Petroleum industry infrastructure: Moving from a 42-gallon oil barrel to kerosene-fueled rockets.
Pipelines replaced the teamsters who moved the first wooden oil barrels to kerosene refineries decades before the internal combustion engine. Modern uses of petroleum in transportation include high-octane airplane fuels, service station gas pumps, liquefied natural gas tanks, and pipelines are just a small sample petroleum’s role in daily life since America’s first oil well in August 1859.
Petroleum industry infrastructure (vital for making petroleum products) evolved from the 19th century standard 42-gallon oil barrel, wooden oil tanks, iron pipelines, autos and diesel-electric trains, to modern jet aircraft and kerosene-fueled rockets.
Oil and Natural Gas Transportation Articles
Adding Wings to the Iron Horse
Powered by an eight-cylinder Winton 201A diesel engine, the revolutionary “streamliner” traveled the 1,015 miles from Denver to Chicago in just over 13 hours — a passenger train record.
America exports Oil
America on the Move
An exhibit about the history of Route 66 — commissioned in 1926 and fully paved by the late 1930s — is part of the Transportation Hall at the National Museum of American History.
Cantankerous Combustion – 1st U.S. Auto Show
Automobiles powered by internal combustion engines at the 1900 National Automobile Show were primitive. The most popular models proved to be electric, steam, and gasoline…in that order.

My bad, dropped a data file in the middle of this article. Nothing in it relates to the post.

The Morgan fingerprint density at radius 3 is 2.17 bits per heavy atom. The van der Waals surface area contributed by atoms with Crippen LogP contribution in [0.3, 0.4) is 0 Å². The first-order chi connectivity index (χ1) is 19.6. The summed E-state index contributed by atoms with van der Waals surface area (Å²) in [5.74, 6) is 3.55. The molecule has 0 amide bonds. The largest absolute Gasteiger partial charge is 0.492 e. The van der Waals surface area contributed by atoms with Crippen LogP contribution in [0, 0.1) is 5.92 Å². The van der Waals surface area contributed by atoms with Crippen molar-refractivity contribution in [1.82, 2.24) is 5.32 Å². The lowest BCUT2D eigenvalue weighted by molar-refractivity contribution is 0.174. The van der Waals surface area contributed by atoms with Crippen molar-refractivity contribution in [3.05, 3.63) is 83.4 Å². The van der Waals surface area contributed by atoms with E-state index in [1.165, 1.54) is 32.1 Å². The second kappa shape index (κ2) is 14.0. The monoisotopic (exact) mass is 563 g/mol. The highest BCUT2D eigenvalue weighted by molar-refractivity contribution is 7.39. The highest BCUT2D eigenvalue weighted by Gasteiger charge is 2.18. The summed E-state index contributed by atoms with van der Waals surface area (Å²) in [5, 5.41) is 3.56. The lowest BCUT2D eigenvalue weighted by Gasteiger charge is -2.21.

Densmore Oil Tank Cars
Dome Gas Station at Takoma Park
Exxon Valdez Oil Spill
Field studies continue to examine the effects of the Exxon supertanker’s disastrous grounding on Bligh Reef in Alaska’s Prince William Sound in 1989. Photo courtesy Erik Hill, Anchorage Daily News.
First Car, First Road Trip
First Gas Pump and Service Station
Gas pumps with dials were followed by calibrated glass cylinders. Meter pumps using a small glass dome with a turbine inside replaced the measuring cylinder as pumps continued to evolve. Illustration courtesy Popular Science, September 1955.
Flight of the Woolaroc
History of the 42-Gallon Oil Barrel
Horace Horton’s Spheres
Hortonspheres, the trademarked name of giant containers for storing and transporting liquified natural gas (LNG), were invented by a bridge building company.
Houston Ship Channel of 1914
Iowa 80 Trucking Museum
Remarkable Nellie Bly’s Oil Drum
Recognizing the potential of an efficient metal barrel design, Nellie Bly acquired the 1905 patent rights from its inventor, Henry Wehrhahn, who worked at her Iron Clad Manufacturing Company.
Trans-Alaska Pipeline History
Also read about a popular 19th century petroleum product — a lamp fuel — that made the 1969 moon landing possible in Kerosene Rocket Fuel.
The American Oil & Gas Historical Society (AOGHS) preserves U.S. petroleum history. Join today as an annual AOGHS supporting member. Help maintain this energy education website and expand historical research. For more information, contact email@example.com. Copyright © 2023 Bruce A. Wells. All rights reserved.